While working to treat the classic ENT problems, I have started discussions about crooked teeth, overbites, underbites and other dental concerns that I have absolutely no idea how to address! But once the conversations start, parents often voice their desire to address the dental problems sooner rather than later. I now have a list of local pediatric dentists that I share with parents so they can begin having earlier discussions.
Likewise, many pediatric dentists who used to simply treat dental concerns are discussing causes of mouthbreathing that may benefit from an ENT evaluation; consequently, they are referring patients to me.
But there is one other group of health care professionals where I now also refer patients.
What is Orofacial Myology?
What a big group of words! I promise I had never heard of this group of healthcare practitioners until 5 years ago. I fully understood how speech and dental specialists worked with my patients for long term improvements, but this group? Who even are they?
In addition to the classic speech therapists and dental professionals, I have started working with orofacial myologists (OFM for short) who have a very niche practice. They use techniques called myofunctional therapy to treat disorders of the muscles and functions of the face and mouth. Still not clear enough?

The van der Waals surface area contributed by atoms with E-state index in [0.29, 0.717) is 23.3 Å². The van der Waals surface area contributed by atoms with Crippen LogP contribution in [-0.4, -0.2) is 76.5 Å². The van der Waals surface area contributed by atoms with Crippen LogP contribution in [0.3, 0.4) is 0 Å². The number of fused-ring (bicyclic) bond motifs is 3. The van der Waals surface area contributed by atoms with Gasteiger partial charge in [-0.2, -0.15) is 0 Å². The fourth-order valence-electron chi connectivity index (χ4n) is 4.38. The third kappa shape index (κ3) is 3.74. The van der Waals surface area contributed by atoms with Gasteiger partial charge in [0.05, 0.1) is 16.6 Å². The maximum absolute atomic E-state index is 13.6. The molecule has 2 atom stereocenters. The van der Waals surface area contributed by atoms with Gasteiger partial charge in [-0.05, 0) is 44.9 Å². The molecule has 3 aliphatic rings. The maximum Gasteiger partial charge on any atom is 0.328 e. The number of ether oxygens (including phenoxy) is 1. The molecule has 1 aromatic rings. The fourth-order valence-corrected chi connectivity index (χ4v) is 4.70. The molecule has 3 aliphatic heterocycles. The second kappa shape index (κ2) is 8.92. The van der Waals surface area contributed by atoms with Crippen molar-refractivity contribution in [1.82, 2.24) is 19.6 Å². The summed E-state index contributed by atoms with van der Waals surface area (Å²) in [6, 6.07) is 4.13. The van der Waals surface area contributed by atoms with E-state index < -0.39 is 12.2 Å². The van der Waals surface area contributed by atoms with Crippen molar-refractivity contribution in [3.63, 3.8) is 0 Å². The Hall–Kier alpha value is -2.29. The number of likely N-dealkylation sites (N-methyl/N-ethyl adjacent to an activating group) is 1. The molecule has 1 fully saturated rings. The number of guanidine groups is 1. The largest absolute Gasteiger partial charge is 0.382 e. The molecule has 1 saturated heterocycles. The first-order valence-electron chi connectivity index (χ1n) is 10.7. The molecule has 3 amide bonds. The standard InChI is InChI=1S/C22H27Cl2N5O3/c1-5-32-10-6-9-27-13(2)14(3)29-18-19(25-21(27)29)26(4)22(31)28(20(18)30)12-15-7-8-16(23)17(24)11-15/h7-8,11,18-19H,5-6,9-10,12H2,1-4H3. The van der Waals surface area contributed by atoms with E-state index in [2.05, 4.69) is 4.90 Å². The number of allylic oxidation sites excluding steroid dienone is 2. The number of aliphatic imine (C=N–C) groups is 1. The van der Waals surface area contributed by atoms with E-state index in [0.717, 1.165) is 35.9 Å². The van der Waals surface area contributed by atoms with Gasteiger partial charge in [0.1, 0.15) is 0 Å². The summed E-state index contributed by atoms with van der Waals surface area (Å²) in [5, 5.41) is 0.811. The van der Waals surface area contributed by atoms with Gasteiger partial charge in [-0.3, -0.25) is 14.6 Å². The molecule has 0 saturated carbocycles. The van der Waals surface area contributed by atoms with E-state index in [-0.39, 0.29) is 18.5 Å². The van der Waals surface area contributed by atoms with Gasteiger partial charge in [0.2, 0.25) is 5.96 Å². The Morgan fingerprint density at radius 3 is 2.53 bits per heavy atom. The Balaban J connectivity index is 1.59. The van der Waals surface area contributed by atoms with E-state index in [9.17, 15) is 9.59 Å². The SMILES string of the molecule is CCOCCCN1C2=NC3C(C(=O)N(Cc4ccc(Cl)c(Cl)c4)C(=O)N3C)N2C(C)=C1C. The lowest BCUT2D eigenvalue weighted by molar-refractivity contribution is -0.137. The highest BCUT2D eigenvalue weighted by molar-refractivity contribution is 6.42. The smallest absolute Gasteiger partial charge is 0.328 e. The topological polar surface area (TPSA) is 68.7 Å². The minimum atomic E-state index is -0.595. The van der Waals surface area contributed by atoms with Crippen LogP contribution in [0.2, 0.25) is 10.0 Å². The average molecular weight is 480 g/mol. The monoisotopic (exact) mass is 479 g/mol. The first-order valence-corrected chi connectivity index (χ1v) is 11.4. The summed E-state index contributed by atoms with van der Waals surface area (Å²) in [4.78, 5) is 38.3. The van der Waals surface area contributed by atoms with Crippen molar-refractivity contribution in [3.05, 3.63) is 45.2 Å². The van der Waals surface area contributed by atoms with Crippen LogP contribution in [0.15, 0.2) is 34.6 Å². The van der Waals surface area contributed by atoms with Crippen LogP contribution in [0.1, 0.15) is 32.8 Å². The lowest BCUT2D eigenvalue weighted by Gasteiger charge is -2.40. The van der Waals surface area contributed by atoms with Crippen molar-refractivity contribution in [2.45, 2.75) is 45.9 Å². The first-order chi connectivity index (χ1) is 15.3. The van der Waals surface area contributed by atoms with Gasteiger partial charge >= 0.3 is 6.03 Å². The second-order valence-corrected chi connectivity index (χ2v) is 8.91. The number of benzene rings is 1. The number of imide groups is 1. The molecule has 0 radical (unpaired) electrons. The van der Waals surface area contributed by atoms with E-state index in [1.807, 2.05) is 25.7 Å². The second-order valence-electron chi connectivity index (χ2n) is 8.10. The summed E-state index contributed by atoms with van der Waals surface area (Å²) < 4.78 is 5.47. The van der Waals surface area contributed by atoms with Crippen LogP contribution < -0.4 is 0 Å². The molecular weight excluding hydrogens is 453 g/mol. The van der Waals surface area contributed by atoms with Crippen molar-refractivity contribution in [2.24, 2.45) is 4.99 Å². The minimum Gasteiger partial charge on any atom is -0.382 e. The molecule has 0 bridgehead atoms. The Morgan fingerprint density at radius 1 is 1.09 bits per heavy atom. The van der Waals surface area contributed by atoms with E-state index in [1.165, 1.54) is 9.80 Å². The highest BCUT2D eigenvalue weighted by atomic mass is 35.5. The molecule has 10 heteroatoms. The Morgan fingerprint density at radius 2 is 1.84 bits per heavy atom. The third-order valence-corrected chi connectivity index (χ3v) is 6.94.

Well, if you have a chronic mouthbreathing child or a child with excessive drooling, you may eventually need to meet with an OFM specialist.
I am going to clearly miss out of the nuances of what they do, but many of the disorders they treat have negatively impacted things such as:
- growth and development of the face,
- teeth occlusion (such as overbite, underbite, crossbite, open bite),
- jaw joint movement,
- oral hygiene,
- the stability of orthodontic treatment
- and even the general appearance of the face.
Just because I removed your child’s adenoid, performed sinus surgery and found the perfect medical management for allergies, this does not automatically cause kids to close their mouths or speak more clearly. Additional therapy may be needed to retrain the muscles.
When should parents request appointments with pediatric dentists?
The point of this post is to highlight that pediatric dentists treat a wide variety of problems. Clearly, most people understand to call their dentists for standard dental care. Appointments for things such as tooth pain, injured teeth, infections, and preventative cleanings are routinely made.
However, if you are concerned about ongoing problems after your ENT or allergy physician has treated your child, consider requesting a dental evaluation. Although kids outgrow many problems, some of them may lead to life long problems that might have been prevented.
If your child has chronic mouth breathing, do not simply say it is a habit. Get it checked out by your primary care physician. There may be a need to be referred to an ENT specialist but do not just wait to see if just goes away on its own.
If your child has some jaw and dental teeth alignment issues, please consider an early evaluation with a pediatric dentist. Healthcare professionals have extensive training and love to share our knowledge. Don’t hesitate to ask.
As always, much love for supporting my work. I will be adding many more posts to highlight parenting and healthcare tips, so be sure to consider subscribing to my podcast or to my blog to avoid missing a post…or a Dr. Momma Minute!